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Media Coverage

New Study on Divorce Rates in sub-Saharan Africa Published in Pop Council Journal

In a new study published in Population and Development Review, a journal of the Population Council, Shelley Clark and Sarah Brauner-Otto of McGill University find that contrary to expectations, divorce has been stable or declining in many countries in sub-Saharan Africa. 

"In African countries where women enter into unions when they are older and more mature, marriages tend to be more stable, resulting in less divorce."

Listen to Clark's interview with the BBC here

Shelley Clark is Professor of Sociology and Director, Centre on Population Dynamics, at McGill University. She serves on the Editorial Committee of Population Council journal, Studies in Family Planning

Press Releases

Population Council to Present More Than 30 Studies at the International Conference on Family Planning in Indonesia

New Research Highlights Need to Scale-Up and Increase Access to Family Planning, Integration of Health Services, Development of Next-Generation Technologies, and Use of Evidence in Family Planning Policies

NEW YORK (21 January 2016)—Population Council experts will present findings from more than 30 studies on sexual and reproductive health and rights at the fourth International Conference on Family Planning (ICFP) in Nusa Dua, Indonesia (January 25–28, 2016). The Population Council is a globally recognized nonprofit organization, conducting research to address critical health and development challenges.

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Council Commentary

Contraceptive Discontinuation: Understanding Unmet Need

More than 225 million women worldwide want to avoid pregnancy but are not using a modern method of contraception. 

Among these women with current unmet need, about 38 percent have used modern contraception in the past but discontinued it. More than one-half of those women stop within two years.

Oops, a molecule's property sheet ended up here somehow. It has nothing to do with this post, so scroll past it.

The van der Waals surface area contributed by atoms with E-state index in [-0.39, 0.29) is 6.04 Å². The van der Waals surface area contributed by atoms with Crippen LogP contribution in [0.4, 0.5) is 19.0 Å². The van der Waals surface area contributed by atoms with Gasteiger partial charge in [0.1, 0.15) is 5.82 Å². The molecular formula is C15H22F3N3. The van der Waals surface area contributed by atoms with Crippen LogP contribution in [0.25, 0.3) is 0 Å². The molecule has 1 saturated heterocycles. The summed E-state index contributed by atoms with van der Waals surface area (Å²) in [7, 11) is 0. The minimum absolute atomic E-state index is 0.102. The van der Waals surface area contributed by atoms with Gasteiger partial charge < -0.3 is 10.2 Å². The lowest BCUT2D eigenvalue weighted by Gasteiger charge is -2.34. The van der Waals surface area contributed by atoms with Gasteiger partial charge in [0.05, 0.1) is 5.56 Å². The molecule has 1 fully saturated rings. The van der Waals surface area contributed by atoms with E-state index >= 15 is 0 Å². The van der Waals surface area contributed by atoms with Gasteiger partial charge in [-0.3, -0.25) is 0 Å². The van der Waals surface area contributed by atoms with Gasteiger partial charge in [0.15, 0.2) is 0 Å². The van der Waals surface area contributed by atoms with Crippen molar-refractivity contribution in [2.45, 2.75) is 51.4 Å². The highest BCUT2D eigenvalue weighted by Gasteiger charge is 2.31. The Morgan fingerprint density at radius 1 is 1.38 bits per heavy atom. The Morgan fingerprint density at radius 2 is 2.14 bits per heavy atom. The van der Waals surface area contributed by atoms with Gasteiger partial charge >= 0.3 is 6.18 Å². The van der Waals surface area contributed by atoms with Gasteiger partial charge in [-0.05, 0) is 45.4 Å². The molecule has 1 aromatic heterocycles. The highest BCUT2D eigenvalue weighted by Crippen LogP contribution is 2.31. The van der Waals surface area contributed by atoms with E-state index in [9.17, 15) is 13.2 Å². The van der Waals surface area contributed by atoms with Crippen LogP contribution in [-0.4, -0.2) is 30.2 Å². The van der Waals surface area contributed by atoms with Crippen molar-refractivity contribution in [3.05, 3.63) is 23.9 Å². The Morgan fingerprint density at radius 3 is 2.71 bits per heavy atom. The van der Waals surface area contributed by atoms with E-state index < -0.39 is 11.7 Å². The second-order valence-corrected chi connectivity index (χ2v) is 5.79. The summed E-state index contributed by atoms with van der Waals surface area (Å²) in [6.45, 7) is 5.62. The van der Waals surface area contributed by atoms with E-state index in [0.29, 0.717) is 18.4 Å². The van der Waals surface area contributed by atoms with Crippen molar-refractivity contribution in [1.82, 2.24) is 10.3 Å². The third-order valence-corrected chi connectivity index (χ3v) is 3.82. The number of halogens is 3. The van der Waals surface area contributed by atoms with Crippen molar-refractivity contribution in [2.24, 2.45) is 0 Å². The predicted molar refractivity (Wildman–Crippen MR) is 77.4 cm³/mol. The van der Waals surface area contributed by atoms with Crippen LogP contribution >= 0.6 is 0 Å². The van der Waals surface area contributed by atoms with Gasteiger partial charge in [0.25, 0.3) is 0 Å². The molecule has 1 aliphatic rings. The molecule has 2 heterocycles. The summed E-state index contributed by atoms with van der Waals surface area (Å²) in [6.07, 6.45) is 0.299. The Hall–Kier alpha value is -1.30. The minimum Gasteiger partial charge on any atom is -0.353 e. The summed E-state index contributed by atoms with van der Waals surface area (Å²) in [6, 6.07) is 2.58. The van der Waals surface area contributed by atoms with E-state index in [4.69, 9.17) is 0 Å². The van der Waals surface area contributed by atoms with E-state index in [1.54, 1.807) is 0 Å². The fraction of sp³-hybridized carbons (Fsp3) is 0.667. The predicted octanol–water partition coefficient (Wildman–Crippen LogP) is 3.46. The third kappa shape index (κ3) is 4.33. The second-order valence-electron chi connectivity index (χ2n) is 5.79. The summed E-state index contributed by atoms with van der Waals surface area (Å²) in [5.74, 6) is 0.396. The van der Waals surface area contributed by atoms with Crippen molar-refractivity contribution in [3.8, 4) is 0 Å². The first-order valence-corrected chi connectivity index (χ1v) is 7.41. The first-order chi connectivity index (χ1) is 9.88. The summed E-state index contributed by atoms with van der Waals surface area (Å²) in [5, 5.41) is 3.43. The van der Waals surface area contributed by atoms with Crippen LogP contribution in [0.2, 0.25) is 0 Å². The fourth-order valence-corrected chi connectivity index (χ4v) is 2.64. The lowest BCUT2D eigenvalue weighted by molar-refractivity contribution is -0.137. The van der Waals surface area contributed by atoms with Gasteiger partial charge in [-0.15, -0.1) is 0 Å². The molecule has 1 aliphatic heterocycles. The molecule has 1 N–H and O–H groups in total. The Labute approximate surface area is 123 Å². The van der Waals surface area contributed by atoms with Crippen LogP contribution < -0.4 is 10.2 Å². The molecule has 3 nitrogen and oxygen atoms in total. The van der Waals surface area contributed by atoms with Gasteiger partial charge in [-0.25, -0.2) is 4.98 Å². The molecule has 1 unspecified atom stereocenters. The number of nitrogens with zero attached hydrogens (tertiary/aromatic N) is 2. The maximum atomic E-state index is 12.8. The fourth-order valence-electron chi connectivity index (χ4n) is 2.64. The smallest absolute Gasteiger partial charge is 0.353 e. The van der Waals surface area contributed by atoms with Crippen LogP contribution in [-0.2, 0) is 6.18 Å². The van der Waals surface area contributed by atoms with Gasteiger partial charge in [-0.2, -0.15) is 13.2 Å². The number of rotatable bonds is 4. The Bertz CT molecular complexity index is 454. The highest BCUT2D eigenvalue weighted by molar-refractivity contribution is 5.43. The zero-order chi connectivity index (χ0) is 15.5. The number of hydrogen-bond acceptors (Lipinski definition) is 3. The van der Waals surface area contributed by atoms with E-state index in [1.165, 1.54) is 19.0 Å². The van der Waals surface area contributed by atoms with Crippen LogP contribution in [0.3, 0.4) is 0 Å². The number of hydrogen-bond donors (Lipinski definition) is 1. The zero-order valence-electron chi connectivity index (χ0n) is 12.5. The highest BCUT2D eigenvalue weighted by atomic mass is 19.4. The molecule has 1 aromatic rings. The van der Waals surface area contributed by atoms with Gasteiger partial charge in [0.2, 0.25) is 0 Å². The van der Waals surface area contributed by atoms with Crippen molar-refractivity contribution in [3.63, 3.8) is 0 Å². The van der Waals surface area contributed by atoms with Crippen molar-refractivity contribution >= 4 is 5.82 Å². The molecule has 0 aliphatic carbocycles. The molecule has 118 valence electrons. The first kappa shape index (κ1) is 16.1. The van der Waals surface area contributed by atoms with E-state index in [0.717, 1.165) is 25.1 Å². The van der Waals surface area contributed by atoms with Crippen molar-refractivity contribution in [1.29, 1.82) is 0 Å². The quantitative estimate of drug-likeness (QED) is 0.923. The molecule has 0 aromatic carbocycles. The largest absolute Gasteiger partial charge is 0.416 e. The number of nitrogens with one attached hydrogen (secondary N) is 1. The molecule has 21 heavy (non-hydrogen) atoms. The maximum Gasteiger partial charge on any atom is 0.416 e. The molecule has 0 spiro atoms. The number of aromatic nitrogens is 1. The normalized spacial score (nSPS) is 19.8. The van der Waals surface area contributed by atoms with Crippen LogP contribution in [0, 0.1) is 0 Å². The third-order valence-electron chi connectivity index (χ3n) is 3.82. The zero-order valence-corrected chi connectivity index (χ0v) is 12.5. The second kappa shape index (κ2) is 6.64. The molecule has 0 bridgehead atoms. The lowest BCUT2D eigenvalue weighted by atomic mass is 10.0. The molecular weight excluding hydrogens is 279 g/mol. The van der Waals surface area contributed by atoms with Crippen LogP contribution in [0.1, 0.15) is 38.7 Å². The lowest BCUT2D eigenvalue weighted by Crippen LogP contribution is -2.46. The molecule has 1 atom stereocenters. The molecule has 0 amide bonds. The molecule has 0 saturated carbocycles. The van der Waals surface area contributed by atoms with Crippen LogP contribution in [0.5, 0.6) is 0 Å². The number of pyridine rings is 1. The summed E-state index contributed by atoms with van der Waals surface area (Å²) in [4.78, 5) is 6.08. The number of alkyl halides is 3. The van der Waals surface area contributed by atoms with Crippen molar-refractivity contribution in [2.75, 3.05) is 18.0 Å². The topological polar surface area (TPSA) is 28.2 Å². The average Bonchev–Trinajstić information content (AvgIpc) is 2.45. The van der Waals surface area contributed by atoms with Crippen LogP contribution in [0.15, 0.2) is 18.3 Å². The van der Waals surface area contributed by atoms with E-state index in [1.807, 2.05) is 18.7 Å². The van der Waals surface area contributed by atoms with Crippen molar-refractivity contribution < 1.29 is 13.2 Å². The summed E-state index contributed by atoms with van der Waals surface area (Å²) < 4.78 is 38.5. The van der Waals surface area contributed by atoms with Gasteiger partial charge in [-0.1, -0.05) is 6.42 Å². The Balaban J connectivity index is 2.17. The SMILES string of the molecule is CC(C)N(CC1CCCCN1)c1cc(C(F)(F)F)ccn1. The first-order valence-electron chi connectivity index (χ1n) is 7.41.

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Ideas with Impact

A Recipe for Analyzing Fertility

I began my career with the Population Council in 1973, and in 2015 I retired as its president. One of the joys of working at the Council was being surrounded by public health and social science all-stars. Council researchers have changed the way the world thinks about important health and development issues and influenced policies and practice on family planning, the rights and health of girls, and population change. A highlight of my career has been seeing Population Council vice president and distinguished scholar John Bongaarts speak before standing-room-only-audiences in New York, New Delhi, and Addis Ababa. Like a small number of superstars in other professions, John can fill a hall in any of the world’s capital cities.

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Council Commentary

The Girls in Emergencies Collaborative

The poorest girls in the poorest communities around the world exist in a near constant state of emergency because of vulnerabilities brought on by their age, sex, and economic status. Humanitarian emergencies—such as those caused by extreme events related to climate change—intensify pressures on girls to act as caregivers and greatly increase their vulnerabilities.

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